Wed 2022-May-25

Japan's COVID-19 Control: A Great Success

Tagged: COVID / Politics

Japan has done a quantitatively great job protecting Japanese citizens from COVID-19. What can we learn from them (about this, and so many other things)?

A Report From Japan

Via Eric Topol:

Oshitani @ Nature: COVID-19 lessons from Japan He alterted us to a quick article in Nature by Japanese virologist Hitoshi Oshitani of Tohoku University. [1]

Our World in Data: Weekly deaths/million population, US and Japan, 2020-Feb-18 to 2022-May-22

We needn’t look very far to see why this is of import: consider as shown here the daily COVID-19 deaths in the US and Japan, per million people. It’s corrected for population size, so the 2 curves for the US and Japan show comparable risk rates in the 2 nations. This is not a theoretical here here at Chez Weekend: in early 2020, the Weekend Editrix was considering a trip to Japan but cancelled due to the pandemic. In retrospect, we should have done the opposite and evacuated both of us to Japan to be safer than in the US. It turned out ok for us in the US, since we were capable of rigidly isolating for a period now going into a 3rd year.

This is especially curious: Japan has one of the most elderly poplulations, tends to very densely packed housing in cities, and has a legal structure that prohibits widespread lockdowns or quarantines. That should have ignited a firestorm of COVID-19, but did not, due to careful public health measures that saved lives.

But it itches: what should we have done differently?!

Oshitani @ Nature: With Topol's highlighting Oshitani explains what Japan did. Here’s Topol’s personally highlighted version of the article (just 1 page), so you can see what an expert like Topol thought was important. The lessons:

  • Study the situation carefully, so you know what’s going on. Then communicate truthful and useful information to citizens (e.g., transmission by aerosols, not surfaces).
  • Communicate simply and memorably. In Japan it was the sanmitsu: the 3 C’s (closed rooms, crowded conditions, and close contact; san means 3, and those 3 phrases all begin with “mi” in Japanese, so it was nicely alliterative). Sanmitsu (3密) is also a well-known phrase in Buddhism, referring to body/speech/mind of intelligent beings. So it was all packaged properly by using a well-known phrase whose alliteration called to memory the things to avoid. Well done!
  • Vaccinate quickly and thoroughly, getting everybody, starting with the most vulnerable. Then get boosters. Check ventilation in public buildings.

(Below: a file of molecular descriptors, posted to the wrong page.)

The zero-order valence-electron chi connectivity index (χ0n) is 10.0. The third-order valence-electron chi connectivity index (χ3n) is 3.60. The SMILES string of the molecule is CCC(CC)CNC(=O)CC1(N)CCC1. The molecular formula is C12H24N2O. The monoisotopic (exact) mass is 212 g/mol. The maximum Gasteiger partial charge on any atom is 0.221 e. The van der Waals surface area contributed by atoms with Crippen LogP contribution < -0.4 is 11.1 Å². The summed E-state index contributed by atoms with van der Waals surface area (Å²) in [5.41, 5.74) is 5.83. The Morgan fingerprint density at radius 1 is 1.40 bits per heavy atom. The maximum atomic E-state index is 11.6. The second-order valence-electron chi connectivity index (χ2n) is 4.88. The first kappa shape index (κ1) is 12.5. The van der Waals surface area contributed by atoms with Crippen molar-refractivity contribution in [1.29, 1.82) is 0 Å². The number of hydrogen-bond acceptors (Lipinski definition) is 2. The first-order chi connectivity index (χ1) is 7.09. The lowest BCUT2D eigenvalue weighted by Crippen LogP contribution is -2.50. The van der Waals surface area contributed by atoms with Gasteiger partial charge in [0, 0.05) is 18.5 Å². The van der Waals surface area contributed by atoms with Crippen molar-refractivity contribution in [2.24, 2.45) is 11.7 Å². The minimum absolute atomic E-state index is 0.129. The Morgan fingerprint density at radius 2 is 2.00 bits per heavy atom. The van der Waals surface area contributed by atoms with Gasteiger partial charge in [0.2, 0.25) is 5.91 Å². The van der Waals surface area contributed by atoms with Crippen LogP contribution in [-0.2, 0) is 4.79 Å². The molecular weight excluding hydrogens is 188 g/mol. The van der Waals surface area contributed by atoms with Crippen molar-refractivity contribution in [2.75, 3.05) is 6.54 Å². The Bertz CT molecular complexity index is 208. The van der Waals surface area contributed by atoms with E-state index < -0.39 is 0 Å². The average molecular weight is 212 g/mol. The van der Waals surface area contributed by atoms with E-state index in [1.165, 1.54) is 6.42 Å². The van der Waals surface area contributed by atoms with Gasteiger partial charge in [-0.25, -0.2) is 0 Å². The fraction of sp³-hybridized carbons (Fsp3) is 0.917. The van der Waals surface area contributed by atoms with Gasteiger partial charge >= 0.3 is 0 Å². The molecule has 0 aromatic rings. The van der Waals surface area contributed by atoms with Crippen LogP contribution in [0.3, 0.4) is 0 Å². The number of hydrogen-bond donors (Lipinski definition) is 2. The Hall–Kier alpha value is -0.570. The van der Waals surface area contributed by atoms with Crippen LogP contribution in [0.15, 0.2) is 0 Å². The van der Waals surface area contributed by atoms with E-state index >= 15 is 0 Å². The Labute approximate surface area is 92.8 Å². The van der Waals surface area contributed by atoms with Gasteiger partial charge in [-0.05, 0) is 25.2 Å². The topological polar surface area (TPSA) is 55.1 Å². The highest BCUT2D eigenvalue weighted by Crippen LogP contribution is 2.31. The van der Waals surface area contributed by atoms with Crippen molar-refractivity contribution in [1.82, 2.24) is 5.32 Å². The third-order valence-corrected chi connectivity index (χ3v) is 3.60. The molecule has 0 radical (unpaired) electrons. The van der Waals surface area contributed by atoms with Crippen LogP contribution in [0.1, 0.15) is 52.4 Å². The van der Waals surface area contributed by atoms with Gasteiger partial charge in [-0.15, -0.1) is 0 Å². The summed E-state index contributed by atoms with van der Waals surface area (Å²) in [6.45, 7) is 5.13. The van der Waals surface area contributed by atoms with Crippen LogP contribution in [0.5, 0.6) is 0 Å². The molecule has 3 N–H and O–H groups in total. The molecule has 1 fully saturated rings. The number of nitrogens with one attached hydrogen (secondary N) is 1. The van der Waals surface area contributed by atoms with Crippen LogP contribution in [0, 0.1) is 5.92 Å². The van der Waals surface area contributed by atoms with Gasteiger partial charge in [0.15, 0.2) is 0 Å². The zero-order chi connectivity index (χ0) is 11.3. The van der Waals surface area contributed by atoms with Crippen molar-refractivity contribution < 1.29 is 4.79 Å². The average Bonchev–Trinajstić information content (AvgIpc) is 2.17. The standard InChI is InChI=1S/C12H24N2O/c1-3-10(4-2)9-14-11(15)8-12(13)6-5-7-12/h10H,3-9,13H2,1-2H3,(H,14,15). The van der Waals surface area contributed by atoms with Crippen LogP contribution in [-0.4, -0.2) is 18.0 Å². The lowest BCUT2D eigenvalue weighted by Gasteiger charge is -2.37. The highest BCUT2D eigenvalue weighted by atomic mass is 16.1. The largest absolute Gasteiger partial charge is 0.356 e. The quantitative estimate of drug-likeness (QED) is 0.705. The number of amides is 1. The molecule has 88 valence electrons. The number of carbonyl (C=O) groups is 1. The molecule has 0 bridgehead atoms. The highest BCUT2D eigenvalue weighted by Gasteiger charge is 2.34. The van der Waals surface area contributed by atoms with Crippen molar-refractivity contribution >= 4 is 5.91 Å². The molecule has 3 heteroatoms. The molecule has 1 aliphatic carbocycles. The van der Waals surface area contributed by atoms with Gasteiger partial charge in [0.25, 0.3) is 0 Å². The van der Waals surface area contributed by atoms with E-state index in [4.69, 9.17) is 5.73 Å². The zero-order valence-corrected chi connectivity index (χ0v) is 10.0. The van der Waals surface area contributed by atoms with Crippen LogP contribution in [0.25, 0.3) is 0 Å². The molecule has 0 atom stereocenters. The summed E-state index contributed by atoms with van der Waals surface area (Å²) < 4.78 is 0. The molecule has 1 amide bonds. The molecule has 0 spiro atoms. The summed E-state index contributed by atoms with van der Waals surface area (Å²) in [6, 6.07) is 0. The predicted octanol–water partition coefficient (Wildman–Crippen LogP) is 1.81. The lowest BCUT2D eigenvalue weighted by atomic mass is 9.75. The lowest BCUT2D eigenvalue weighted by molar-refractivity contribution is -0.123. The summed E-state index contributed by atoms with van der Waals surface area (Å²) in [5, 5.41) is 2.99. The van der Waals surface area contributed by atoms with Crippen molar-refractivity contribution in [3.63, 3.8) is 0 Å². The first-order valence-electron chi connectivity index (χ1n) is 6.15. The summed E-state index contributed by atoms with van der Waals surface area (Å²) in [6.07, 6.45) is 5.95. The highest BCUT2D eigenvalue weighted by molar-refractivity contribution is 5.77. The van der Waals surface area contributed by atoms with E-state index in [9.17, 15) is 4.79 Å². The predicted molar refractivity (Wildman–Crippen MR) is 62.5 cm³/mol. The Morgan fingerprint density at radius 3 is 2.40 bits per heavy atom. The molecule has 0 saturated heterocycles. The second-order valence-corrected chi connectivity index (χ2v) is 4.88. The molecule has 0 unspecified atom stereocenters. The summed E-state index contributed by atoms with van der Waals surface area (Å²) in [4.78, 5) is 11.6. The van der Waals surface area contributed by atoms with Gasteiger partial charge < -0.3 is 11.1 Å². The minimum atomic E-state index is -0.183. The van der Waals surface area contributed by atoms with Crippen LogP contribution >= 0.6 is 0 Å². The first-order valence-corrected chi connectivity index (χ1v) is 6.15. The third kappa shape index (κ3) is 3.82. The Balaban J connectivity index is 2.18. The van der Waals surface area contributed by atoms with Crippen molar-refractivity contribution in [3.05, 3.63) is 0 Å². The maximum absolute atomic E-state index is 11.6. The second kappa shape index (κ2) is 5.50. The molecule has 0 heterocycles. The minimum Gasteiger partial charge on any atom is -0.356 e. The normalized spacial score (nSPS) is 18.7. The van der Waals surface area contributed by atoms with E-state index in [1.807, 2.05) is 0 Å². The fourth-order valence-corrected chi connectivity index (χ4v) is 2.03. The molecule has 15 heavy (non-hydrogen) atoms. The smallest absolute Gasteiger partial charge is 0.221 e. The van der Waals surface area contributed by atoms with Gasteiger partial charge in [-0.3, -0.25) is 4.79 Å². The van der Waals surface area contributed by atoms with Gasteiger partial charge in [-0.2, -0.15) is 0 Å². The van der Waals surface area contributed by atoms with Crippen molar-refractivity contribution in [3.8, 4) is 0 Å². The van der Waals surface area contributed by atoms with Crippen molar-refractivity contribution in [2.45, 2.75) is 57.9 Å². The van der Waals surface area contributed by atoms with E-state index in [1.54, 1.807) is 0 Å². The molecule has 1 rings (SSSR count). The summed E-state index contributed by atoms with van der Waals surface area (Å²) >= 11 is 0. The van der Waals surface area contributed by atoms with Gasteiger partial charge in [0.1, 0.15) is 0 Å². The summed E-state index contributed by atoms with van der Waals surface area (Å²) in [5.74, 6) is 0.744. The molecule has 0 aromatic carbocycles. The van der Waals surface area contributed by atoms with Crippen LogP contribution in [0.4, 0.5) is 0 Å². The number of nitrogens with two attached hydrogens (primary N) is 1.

• Have a well-funded, functional public health system. Japan had many public health nurses across hundreds of centers, doing retrospective contact tracing for diseases like tuberculosis. This was quickly vectored in the direction of COVID-19.
  • Most of all, in response to public health guidelines, Oshitani says:

    People largely complied.

    They were not, as in the US, stupidly rebelling against their own interests based on superstition, disinformation, and inchoate rage like the American right wing.

So basically they did all the sensible things, and communicated simply and truthfully. The Japanese people understood & mostly executed good public health policy.

We should go and do likewise in the future.

The Weekend Conclusion

Oshitani’s conclusion (emphasis added):

Often, phrases such as ‘exit strategy’ or ‘back to normal’ are used by people longing for the days when we lived without the threat of this virus. But we are nowhere near back to normal. Nations must continue to seek the best balance between suppressing transmission and maintaining social and economic activities. How? By using all the tools at hand as they apply to cultures, traditions, legal frameworks and existing practices, to minimize suffering across the globe.

Yep. That’s my conclusion as well: we’re not back to normal yet, and we have a lot of work to do to lower suffering world-wide.

Whether we will actually do that work is the moral test before us.


Notes & References

1: H Oshitani, “COVID lessons from Japan: the right messaging empowers citizens”, Nature 605, 589, 2022-May-23. DOI: 10.1038/d41586-022-01385-9.

Published Wed 2022-May-25

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